Curiosity seems to be my middle name. I like searching for answers to questions, especially big ones. I like to find the names of things. I like to understand. Always that’s been true of me.
So when I went back to graduate school in my 40’s, I was full of questions. Over and over I would ask my favorite mentor/professor my current “big question.”
He would never answer them.
I knew he had at least an opinion. He was, after all, a professional philosopher. They think about everything! And I’d read some of his writings, so I knew it wasn’t that my questions were out of his realm of expertise. So I was getting frustrated with him and his refusal to answer, to help me understand. I was convinced it was deliberate.
Finally one day, I asked him, “Why won’t you answer my questions?”
There was a long silent moment, his eyes on mine. Then he said, “Have you ever noticed what happens inside you when you get an answer?”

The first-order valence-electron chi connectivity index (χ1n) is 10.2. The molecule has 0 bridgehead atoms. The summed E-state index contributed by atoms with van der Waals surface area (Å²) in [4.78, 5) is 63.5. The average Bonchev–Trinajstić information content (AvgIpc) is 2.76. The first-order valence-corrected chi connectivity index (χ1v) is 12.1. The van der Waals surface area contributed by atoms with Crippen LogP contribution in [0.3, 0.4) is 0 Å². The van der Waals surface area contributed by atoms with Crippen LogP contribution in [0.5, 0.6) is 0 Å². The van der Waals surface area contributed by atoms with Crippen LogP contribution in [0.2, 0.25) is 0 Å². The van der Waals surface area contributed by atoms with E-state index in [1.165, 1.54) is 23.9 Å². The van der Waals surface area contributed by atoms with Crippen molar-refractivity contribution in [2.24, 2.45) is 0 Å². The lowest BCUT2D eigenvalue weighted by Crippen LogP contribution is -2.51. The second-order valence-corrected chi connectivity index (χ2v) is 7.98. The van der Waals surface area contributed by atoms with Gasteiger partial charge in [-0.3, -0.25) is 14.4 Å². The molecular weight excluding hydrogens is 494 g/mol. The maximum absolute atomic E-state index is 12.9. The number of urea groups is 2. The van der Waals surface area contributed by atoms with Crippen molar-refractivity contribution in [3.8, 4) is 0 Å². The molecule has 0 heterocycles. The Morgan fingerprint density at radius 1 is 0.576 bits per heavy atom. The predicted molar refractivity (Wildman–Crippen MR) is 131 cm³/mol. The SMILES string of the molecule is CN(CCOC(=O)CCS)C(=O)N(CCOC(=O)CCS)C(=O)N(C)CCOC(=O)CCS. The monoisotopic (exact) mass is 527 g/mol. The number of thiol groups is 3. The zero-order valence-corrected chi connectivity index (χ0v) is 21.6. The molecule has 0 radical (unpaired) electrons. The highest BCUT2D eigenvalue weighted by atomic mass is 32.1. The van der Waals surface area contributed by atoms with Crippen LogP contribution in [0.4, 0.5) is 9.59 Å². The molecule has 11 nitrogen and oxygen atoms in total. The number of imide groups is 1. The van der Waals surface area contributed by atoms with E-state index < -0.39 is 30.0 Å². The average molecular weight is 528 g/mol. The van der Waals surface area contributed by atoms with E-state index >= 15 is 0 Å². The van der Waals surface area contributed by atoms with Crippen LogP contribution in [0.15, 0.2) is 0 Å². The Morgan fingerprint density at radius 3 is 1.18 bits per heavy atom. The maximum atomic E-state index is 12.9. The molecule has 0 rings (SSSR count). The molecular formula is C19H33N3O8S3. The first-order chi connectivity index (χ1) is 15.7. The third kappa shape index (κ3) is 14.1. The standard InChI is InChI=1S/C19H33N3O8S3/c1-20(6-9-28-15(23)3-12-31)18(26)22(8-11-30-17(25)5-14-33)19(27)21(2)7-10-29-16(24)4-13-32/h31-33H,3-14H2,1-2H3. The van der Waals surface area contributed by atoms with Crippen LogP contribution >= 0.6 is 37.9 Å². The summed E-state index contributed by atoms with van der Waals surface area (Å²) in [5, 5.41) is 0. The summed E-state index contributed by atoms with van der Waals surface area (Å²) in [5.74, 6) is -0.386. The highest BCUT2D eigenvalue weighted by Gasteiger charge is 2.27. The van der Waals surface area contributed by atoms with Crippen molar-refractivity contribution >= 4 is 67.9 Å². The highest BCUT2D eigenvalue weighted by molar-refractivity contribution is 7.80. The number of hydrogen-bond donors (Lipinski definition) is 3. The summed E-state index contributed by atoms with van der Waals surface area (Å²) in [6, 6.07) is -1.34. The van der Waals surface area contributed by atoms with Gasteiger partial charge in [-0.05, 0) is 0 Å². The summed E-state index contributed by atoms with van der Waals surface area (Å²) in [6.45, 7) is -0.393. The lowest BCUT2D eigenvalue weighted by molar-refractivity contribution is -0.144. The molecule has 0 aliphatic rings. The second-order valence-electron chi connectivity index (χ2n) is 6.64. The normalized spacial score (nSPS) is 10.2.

I was stunned. He was inviting me to observe an inner place I’d never considered before. I’m not going to tell you what I found there, because I’m sure you can find the same awareness if you make your own observations inside. It changed the way I went about—well, many things.
He taught me something else about questions, equally enriching. He said that questions, especially the big ones, carry their own answers if the question is framed fully. Often he would ask me, “Is that what you most truly want to know?” And I’d have to step into myself to find out. It seldom was. Always there seemed to be deeper layers. When I followed them “down,” as far as I could, I discovered a change in the question and also a change in the quality of my experience. Much for the better, I must add.
I don’t always remember to challenge my own questions in this way. I still tend to think there must be answers, even though I know better now. Yet, I have grown from trying to practice these two things. You might enjoy a similar exploration.
If you find something interesting, let me hear from you!